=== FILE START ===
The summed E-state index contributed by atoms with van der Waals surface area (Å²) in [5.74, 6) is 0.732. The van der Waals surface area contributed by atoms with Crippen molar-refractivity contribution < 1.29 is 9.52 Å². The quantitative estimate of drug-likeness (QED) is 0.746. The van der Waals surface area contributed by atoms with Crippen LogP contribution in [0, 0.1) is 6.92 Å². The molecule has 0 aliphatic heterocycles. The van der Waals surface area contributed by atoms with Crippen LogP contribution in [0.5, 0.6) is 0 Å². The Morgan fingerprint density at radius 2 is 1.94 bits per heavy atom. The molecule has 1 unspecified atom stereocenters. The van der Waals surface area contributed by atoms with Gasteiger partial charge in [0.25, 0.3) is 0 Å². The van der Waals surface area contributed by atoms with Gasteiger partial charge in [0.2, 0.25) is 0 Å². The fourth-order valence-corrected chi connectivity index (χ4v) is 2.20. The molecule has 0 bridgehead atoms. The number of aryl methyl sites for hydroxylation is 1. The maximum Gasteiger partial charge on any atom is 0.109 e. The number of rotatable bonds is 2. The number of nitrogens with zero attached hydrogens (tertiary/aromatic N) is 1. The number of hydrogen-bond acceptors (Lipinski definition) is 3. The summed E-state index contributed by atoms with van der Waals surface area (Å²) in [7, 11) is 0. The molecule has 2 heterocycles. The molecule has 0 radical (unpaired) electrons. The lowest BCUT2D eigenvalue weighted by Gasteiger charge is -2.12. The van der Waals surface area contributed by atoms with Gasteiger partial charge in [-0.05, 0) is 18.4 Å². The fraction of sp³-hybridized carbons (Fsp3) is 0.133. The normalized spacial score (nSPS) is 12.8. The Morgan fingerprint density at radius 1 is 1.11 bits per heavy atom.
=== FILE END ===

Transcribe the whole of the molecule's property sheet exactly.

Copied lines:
The summed E-state index contributed by atoms with van der Waals surface area (Å²) in [5.74, 6) is 0.732. The van der Waals surface area contributed by atoms with Crippen molar-refractivity contribution < 1.29 is 9.52 Å². The quantitative estimate of drug-likeness (QED) is 0.746. The van der Waals surface area contributed by atoms with Crippen LogP contribution in [0, 0.1) is 6.92 Å². The molecule has 0 aliphatic heterocycles. The van der Waals surface area contributed by atoms with Crippen LogP contribution in [0.5, 0.6) is 0 Å². The Morgan fingerprint density at radius 2 is 1.94 bits per heavy atom. The molecule has 1 unspecified atom stereocenters. The van der Waals surface area contributed by atoms with Gasteiger partial charge in [0.25, 0.3) is 0 Å². The van der Waals surface area contributed by atoms with Gasteiger partial charge in [0.2, 0.25) is 0 Å². The fourth-order valence-corrected chi connectivity index (χ4v) is 2.20. The molecule has 0 bridgehead atoms. The number of aryl methyl sites for hydroxylation is 1. The maximum Gasteiger partial charge on any atom is 0.109 e. The number of rotatable bonds is 2. The number of nitrogens with zero attached hydrogens (tertiary/aromatic N) is 1. The number of hydrogen-bond acceptors (Lipinski definition) is 3. The summed E-state index contributed by atoms with van der Waals surface area (Å²) in [7, 11) is 0. The molecule has 2 heterocycles. The molecule has 0 radical (unpaired) electrons. The lowest BCUT2D eigenvalue weighted by Gasteiger charge is -2.12. The van der Waals surface area contributed by atoms with Gasteiger partial charge in [-0.05, 0) is 18.4 Å². The fraction of sp³-hybridized carbons (Fsp3) is 0.133. The normalized spacial score (nSPS) is 12.8. The Morgan fingerprint density at radius 1 is 1.11 bits per heavy atom.